Nikitin: I was lucky that in the early days, my first commissions were on cinematic drama documentaries that told the stories of ordinary people being thrown into extraordinary, oppressive situations. I guess I gained a bit of a reputation for scoring dark, intense documentaries and dramas and now these commissions seem to find me. I’m naturally drawn to these genres. I love psychological thrillers, sci-fi, and compelling dramas with rich human stories. I love films that you can just dive into and come out of the other side feeling like you’ve been on an intense journey and completely submerged in the narrative, characters, mood, colors, and music.
Blast Magazine: How long have you known that composing was the career path you wanted to follow in life? Did you consider other pursuits at one time?
Nikitin: I definitely did not grow up thinking that music would be something that I could make a living doing. Although my parents always encouraged my creative side, I grew up believing that music should be a side hobby and I should aim for a “real” job. For many years, I wanted to be an engineer like my dad, until I reached a certain age where I was no longer good at physics and music seemed to be my natural calling. At university, I studied English Literature, but would spend my spare time attending music theory lectures. It was very nerdy and boggled the minds of my peers, but I really missed music. I slowly came to realize that I had to pursue it. I tried to stop the urge and be sensible, but I couldn’t. Luckily, it’s worked out so far.
Blast Magazine: For the film Treasures from the Wreck of the Unbelievable, you teamed up with the London Contemporary Orchestra. Is that something you would be interested in doing again?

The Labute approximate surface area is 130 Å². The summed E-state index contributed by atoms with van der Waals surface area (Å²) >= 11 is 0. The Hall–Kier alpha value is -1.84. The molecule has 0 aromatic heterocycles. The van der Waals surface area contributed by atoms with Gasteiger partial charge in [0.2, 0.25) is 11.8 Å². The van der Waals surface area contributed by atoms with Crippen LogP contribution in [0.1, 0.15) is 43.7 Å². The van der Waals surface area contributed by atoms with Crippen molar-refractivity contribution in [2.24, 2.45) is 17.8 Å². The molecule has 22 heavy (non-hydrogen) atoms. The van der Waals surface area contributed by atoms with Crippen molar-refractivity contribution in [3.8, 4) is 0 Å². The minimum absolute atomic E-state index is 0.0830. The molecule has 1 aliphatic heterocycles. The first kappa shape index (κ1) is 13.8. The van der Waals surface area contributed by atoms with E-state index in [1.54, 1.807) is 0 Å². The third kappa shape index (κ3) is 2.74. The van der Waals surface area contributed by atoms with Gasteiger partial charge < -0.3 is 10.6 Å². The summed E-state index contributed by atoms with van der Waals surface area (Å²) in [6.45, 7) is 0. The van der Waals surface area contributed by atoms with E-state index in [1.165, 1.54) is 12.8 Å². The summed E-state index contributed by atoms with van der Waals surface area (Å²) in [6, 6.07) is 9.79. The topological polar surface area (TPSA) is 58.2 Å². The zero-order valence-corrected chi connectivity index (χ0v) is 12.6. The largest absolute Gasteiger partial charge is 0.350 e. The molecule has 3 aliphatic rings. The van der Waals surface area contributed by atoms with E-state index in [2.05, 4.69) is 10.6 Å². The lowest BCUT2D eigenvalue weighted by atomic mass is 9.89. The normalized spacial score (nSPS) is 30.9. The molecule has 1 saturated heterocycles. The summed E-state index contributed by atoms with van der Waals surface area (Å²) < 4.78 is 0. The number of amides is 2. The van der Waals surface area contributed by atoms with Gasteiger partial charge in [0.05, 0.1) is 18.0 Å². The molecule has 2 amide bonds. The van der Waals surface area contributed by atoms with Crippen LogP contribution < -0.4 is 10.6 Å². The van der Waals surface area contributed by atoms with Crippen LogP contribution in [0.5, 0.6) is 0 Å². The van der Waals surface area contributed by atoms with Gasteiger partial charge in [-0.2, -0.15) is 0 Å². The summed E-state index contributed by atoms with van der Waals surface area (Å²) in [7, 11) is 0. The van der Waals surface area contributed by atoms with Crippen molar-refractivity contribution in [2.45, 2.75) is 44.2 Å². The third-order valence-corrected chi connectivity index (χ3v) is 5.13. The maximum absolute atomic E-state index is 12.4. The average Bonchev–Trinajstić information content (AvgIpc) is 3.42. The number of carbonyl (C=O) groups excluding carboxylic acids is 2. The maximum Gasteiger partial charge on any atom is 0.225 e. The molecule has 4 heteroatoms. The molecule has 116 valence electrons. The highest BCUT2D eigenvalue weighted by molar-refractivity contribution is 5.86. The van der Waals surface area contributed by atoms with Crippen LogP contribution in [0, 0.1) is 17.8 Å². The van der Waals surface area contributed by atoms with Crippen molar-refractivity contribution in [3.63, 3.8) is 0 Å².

Nikitin: After the film, I worked with them again on a film called Calibre, which is due for release this year. Most recently, we worked together at Abbey Road Studios to record American Animals, which will premiere at Sundance. They are an exciting and dynamic orchestra who work with an eclectic range of composers and musicians. I love their versatility and their energy. Hugh Brunt and Robert Ames, who formed the orchestra, are incredible musicians and great fun to work with.
Blast Magazine: As you mentioned previously, American Animals will premiere at this year’s Sundance Film Festival. What was your experience like scoring that film?
Nikitin: The score for American Animals was definitely challenging and, at first, a tough nut to crack. The film has many complex layers to consider. First, there’s a wide range of moods to score from humor to sadness to stifling tension and action. There are also four strong characters who each needed an introductory theme. Second, American Animals references other films from a variety of periods and genres – it’s a “movie within a movie”, so music has to play with this idea. Lastly, director Bart Layton has once again pushed the boundaries in terms of genre, so music was needed to help create a smooth transition between the movie world and the real (“doc”) world.
Blast Magazine: You’ve had the chance to work on some amazing projects in the past, but what would be your dream project to score if given the opportunity?
Nikitin: Blade Runner, Drive, and Lost in Translation. When I think of those three films, I think of a “feeling” above all else. These are moody, evocative, atmospheric films, with beautiful cinematography and a striking color palette, each following a central character with a very human story.